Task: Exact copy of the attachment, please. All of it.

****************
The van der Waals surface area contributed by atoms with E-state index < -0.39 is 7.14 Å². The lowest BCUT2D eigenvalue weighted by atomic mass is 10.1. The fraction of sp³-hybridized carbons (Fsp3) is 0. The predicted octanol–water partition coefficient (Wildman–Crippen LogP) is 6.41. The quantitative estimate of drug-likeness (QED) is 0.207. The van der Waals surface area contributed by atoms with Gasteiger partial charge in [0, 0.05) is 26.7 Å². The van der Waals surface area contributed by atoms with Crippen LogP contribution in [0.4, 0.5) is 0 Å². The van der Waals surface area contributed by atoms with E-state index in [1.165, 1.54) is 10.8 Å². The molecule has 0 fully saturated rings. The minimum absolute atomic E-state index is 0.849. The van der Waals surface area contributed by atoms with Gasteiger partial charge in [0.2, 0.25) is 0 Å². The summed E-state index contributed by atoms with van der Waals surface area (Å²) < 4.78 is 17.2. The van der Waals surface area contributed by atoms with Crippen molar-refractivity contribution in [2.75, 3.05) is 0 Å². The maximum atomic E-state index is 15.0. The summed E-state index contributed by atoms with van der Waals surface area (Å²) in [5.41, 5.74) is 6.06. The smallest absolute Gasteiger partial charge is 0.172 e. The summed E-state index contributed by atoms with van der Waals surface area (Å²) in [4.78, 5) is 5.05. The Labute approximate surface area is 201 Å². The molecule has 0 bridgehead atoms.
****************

The van der Waals surface area contributed by atoms with E-state index < -0.39 is 7.14 Å². The lowest BCUT2D eigenvalue weighted by atomic mass is 10.1. The fraction of sp³-hybridized carbons (Fsp3) is 0. The predicted octanol–water partition coefficient (Wildman–Crippen LogP) is 6.41. The quantitative estimate of drug-likeness (QED) is 0.207. The van der Waals surface area contributed by atoms with Gasteiger partial charge in [0, 0.05) is 26.7 Å². The van der Waals surface area contributed by atoms with Crippen LogP contribution in [0.4, 0.5) is 0 Å². The van der Waals surface area contributed by atoms with E-state index in [1.165, 1.54) is 10.8 Å². The molecule has 0 fully saturated rings. The minimum absolute atomic E-state index is 0.849. The van der Waals surface area contributed by atoms with Gasteiger partial charge in [0.2, 0.25) is 0 Å². The summed E-state index contributed by atoms with van der Waals surface area (Å²) < 4.78 is 17.2. The van der Waals surface area contributed by atoms with Crippen molar-refractivity contribution in [2.75, 3.05) is 0 Å². The maximum atomic E-state index is 15.0. The summed E-state index contributed by atoms with van der Waals surface area (Å²) in [5.41, 5.74) is 6.06. The smallest absolute Gasteiger partial charge is 0.172 e. The summed E-state index contributed by atoms with van der Waals surface area (Å²) in [4.78, 5) is 5.05. The Labute approximate surface area is 201 Å². The molecule has 0 bridgehead atoms.